Benin and the IMF
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When the CFA franc countries agreed in January 1994 to the devaluation of the CFA franc, Benin was virtually the only country among them whose pre-devaluation experience had been characterized by largely successful and sustained adjustment. In the five years prior to the devaluation, the authorities had managed significantly to improve the public finance situation, strengthen the external position, restore confidence in the banking system, and secure a steady growth rate for the economy. The devaluation was seen by the authorities as an opportunity to enhance competitiveness and the prospects and profitability of the export sector, and to encourage investment, which would thereby lead the economy to a higher growth path and accelerate the attainment of external viability. The measures taken following the exchange rate adjustment resulted in a growth of real GDP of 3.4 percent, despite the initial contraction of domestic demand, and there was a sharp improvement in the external current account and in foreign reserves, helped by the increase in the export price of cotton and capital repatriation. The real sector and external performance also benefited from a revival in export-oriented manufacturing, such as textiles, and from an increase in emigrant remittances. However, inflation reached 54 percent during 1994 before abating in early 1995.
The Medium Term and the 1995 Program
Against the backdrop of the generally encouraging performance of 1994, the authorities will consolidate the gains in competitiveness and strengthen further macroeconomic adjustment, with a view to attaining financial viability and sustainable growth. The basic objectives of the authorities over the 1995-97 period are to pursue policies that will raise economic growth to 5-6 percent over the medium term; bring down inflation rapidly, attain sustainable budgetary and balance of payments positions to reduce dependence on foreign assistance, help alleviate poverty and better protect vulnerable groups, and strengthen the social and physical infrastructure and promote human resource development.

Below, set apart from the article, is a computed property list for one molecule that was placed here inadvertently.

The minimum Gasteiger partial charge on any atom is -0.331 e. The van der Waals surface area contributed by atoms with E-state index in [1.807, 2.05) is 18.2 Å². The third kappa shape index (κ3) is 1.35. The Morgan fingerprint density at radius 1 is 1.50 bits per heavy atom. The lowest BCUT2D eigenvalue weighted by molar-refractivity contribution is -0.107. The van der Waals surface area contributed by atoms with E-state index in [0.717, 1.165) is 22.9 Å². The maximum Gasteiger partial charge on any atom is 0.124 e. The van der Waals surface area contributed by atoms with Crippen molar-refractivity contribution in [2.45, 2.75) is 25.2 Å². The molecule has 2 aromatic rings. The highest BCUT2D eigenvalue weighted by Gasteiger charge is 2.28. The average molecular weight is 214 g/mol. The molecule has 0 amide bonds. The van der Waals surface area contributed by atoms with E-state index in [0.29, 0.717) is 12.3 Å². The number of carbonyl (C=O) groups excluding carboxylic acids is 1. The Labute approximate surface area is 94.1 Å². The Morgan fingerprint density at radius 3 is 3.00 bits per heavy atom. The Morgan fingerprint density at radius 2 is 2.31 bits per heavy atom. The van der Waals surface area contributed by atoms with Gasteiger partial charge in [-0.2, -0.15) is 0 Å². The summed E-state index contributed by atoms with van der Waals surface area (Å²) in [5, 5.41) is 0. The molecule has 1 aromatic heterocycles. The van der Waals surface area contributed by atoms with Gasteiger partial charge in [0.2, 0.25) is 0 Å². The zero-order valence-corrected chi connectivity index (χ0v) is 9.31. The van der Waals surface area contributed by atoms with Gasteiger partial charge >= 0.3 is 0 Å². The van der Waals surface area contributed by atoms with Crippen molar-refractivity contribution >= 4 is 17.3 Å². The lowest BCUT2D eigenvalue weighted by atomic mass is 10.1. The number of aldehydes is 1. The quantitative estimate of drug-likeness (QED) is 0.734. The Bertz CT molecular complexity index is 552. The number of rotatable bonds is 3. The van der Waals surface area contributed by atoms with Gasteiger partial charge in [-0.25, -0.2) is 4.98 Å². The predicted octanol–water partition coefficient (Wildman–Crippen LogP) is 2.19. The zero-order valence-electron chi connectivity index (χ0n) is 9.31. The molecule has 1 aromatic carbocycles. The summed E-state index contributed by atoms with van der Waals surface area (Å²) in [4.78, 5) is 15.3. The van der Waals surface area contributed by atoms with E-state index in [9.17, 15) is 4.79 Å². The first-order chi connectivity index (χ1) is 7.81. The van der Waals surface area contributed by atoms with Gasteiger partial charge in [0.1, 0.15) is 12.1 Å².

The main aims of the program for 1995 are to: (i) achieve a real GDP growth rate in excess of 6 percent; (ii) contain inflation at 5 percent on a December-to-December basis; and (iii) hold the external current account deficit below 5 1/2 percent of GDP. To achieve these objectives, the authorities will strengthen public finances to achieve a primary budget surplus, excluding foreign-financed investments, of 1.9 percent of GDP and further restructure expenditure in favor of investment, education, and health. On the revenue side, total receipts are targeted to grow by 23 percent, to 12.6 percent of GDP, through revising the taxation of wages and salaries, restoring the value-added tax on sugar, further tightening tax and customs exemptions, and increasing efficiency in customs administration. On the expenditure side, the program calls for restraint in wage policy, while more resources are to be allocated to social and operating expenditure and to investment. Expenditures for education, health, and the special infrastructure rehabilitation program for these sectors will be increased. The budgetary contribution to investment will also be raised. In the area of monetary and credit policy, the authorities will maintain a prudent stance and keep interest rates at levels competitive with those abroad. It is expected that a further decline in net credit to government will provide adequate room to expand credit available to the private sector.